Why is it that American combat veterans experience the highest rates of post-traumatic stress disorder (PTSD) in the world, while soldiers from other countries have far lower levels? Amazingly, warriors of the past, such as Native Americans, rarely experienced PTSD-like symptoms.
In his new book Tribe, Sebastian Junger argues that much of the difference lies not in the individuals, but in the societies to which they return. During a war, American soldiers become deeply immersed in a life of mutual support and emotional connection. Then they return home to a hyper-individualistic, fragmented, superficial consumer society. The shift is just too troubling for many. Life is suddenly bereft of collective meaning. There is no tribe.
It turns out that PTSD is not just about coping with memories of death and destruction; it is an abrupt loss of tribal ties and a resulting crisis of meaning. “When combat vets say that they miss the war,” writes Junger, “they might be having an entirely healthy response.”
“As awkward as it is to say, part of the trauma of war seems to be giving it up,” Junger insists. The intense, shared purpose in life-and-death circumstances is intoxicating and fulfilling. As one soldier told oral historian Studs Terkel, “For the first time in [our] lives….we were in a tribal sort of situation where we could help each other without fear.”
This theme was moving explored by Rebecca Solnit in her beautiful book, A Paradise Built in Hell, which describes how people show amazing empathy and help for each other in the face of earthquakes, hurricanes and wars. Londoners who lived through the Blitz during World War II don’t really yearn for the danger or death of that time. They do yearn for the profound unity and cooperation that the Blitz inspired.
Hunger’s book, subtitled On Homecoming and Belonging, derives from a series of articles he wrote for Vanity Fair, many of them dealing with combat veterans and PTSD. He brilliantly uses the experiences of combat veterans to show the deep emotional appeal of collective experiences, even in horrific contexts. Indirectly, we see how modern market cultures are woefully unable to satisfy our emotional needs for connection.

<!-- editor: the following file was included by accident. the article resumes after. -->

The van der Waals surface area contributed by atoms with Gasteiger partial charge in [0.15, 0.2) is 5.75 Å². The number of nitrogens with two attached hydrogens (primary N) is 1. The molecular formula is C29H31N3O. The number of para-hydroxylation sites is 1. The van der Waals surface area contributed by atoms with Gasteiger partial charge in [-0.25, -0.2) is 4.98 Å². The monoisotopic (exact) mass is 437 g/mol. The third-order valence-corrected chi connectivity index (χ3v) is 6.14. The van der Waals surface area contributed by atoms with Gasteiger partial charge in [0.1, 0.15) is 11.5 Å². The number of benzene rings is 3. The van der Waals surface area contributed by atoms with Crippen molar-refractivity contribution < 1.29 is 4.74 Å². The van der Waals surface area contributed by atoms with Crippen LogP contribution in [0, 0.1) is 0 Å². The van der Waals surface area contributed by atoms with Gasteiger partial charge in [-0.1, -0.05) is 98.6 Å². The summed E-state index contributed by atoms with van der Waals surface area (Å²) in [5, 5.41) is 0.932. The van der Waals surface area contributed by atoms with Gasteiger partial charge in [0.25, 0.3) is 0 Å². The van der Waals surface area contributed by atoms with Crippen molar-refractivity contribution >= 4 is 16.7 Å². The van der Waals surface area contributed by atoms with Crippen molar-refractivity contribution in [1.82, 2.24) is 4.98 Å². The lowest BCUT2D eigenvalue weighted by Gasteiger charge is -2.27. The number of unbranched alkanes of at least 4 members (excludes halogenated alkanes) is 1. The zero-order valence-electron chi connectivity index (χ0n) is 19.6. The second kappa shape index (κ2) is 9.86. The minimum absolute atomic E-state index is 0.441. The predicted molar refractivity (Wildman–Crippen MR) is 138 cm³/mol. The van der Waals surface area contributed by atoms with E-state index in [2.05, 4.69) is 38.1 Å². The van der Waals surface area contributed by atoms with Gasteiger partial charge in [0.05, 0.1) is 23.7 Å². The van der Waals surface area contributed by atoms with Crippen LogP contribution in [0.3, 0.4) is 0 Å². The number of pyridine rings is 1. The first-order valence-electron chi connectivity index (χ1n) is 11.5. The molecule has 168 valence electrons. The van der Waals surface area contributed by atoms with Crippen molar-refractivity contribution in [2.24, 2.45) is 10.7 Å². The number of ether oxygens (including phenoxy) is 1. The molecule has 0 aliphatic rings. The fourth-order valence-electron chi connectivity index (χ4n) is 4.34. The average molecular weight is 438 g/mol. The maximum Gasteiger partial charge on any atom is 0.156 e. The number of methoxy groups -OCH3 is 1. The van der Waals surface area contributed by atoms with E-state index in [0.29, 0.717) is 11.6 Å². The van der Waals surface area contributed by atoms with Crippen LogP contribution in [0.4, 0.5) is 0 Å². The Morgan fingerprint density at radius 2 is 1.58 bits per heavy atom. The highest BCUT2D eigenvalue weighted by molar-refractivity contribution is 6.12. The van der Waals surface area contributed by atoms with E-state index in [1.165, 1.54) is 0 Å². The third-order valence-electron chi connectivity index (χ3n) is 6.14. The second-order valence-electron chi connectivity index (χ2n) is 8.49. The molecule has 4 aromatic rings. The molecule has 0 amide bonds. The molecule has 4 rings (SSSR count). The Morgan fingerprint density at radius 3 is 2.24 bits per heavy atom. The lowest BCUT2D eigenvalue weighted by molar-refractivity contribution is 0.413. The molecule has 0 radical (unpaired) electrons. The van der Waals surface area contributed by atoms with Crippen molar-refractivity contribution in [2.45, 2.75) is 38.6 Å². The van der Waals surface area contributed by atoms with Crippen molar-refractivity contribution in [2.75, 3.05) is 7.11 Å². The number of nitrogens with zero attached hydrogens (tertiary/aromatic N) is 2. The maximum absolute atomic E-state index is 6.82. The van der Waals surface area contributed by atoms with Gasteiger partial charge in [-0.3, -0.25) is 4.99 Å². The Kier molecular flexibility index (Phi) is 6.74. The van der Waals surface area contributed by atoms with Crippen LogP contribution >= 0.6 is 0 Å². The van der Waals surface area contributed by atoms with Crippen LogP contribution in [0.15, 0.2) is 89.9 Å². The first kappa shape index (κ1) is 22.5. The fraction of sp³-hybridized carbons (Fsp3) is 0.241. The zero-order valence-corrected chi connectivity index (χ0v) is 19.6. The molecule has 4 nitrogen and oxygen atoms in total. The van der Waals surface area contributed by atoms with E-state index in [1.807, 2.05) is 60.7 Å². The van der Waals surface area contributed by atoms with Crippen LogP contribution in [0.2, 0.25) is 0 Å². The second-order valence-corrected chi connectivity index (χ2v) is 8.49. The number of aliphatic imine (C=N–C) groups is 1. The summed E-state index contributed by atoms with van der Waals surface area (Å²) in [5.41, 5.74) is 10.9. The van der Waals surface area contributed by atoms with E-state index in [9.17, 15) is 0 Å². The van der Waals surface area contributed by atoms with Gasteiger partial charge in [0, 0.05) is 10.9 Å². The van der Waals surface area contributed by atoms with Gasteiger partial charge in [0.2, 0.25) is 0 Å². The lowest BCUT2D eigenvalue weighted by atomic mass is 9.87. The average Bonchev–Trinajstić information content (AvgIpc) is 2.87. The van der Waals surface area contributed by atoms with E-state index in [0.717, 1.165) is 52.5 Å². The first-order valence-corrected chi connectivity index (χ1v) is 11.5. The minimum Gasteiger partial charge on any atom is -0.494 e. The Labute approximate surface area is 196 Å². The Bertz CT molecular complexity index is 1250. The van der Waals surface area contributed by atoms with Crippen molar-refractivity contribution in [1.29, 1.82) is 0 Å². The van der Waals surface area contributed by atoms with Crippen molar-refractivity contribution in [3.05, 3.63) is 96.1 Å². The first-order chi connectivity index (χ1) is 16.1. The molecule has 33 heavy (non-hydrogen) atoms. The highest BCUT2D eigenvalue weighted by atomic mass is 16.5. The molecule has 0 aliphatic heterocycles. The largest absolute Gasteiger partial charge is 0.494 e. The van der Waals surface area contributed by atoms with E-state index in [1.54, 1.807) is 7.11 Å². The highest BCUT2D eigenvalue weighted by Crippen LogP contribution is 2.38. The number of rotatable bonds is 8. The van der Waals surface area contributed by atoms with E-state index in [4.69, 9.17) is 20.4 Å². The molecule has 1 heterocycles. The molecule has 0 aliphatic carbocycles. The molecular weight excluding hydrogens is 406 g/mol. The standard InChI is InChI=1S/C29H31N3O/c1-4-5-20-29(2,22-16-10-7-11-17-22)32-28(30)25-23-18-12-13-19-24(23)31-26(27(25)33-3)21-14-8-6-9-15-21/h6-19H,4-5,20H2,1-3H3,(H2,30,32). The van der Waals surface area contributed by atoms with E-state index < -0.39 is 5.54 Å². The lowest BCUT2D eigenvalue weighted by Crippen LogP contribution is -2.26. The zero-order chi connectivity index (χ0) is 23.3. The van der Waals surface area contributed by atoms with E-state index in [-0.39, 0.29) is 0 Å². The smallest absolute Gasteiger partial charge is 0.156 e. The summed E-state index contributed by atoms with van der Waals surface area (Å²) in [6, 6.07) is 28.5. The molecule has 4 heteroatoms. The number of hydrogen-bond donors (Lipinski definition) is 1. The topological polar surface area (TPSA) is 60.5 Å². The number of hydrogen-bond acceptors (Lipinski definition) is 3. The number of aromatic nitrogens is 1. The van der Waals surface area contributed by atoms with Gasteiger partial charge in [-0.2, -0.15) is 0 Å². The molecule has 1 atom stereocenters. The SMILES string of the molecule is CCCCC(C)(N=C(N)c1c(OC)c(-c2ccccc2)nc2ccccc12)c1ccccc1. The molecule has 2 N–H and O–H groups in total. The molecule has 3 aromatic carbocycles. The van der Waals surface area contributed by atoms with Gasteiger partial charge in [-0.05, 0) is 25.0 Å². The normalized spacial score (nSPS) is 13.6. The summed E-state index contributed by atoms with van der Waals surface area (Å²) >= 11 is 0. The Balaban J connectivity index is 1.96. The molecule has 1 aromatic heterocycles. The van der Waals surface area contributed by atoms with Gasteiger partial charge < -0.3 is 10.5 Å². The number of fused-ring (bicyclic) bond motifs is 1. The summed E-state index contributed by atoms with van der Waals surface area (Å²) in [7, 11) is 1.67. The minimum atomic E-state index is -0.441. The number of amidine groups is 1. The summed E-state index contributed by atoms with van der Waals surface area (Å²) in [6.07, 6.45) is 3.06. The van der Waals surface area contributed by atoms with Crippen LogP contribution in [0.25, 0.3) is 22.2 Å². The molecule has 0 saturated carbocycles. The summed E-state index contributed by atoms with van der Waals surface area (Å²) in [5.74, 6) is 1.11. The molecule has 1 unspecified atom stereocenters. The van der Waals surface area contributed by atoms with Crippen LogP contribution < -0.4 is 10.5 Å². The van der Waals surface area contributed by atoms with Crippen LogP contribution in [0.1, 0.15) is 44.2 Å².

The sly achievement of Junger’s book is to critique to cultural deficiencies of American life through the experiences of combat veterans and, interestingly, Native Americans. His opening chapter is an extended exploration of the early clashes between Native American and European cultures in the 1700s — and the European attraction to the natives’ way of life.
A surprising number of European settlers – mostly men – wound up joining Indian society rather than staying among their peers. The European and English “defectors” (sometimes, captives) emulated Indians, married them, were adopted by them, and on some occasions even fought alongside them.
The opposite virtually never happened. Indians never ran away to join white society. “Thousands of Europeans are Indians,” wrote the French commentator Hector de Crèvecoeur, “and we have no examples of even one of those Aborigines having from choice become European.”
Crevecoeur, notes Junger, “seemed to have understood that the intensely communal nature of an Indian tribe held an appeal that the material benefits of Western civilization couldn’t necessarily compete with….Indian clothing was more comfortable. Indian religion was less harsh, and Indian society was essentially classless and egalitarian.”
Native American culture strongly emphasized sharing, so there was much less surplus accumulation of things and therefore less inequality. It was easier for tribes to make decisions in the best long-term interests of the group. No one was rich or powerful enough to capture the governance system for their individual, selfish ends. The culture, its ethic and rituals wouldn’t allow such an outcome.
It can hard to critique the intense social alienation and senselessness of advanced market cultures when you live within it. How does one acquire a clear outsider perspective? Junger brilliantly uses two unlikely “tribes,” combat veterans and Native Americans, to show the deep satisfactions of commoning — and the costs of not having a tribe.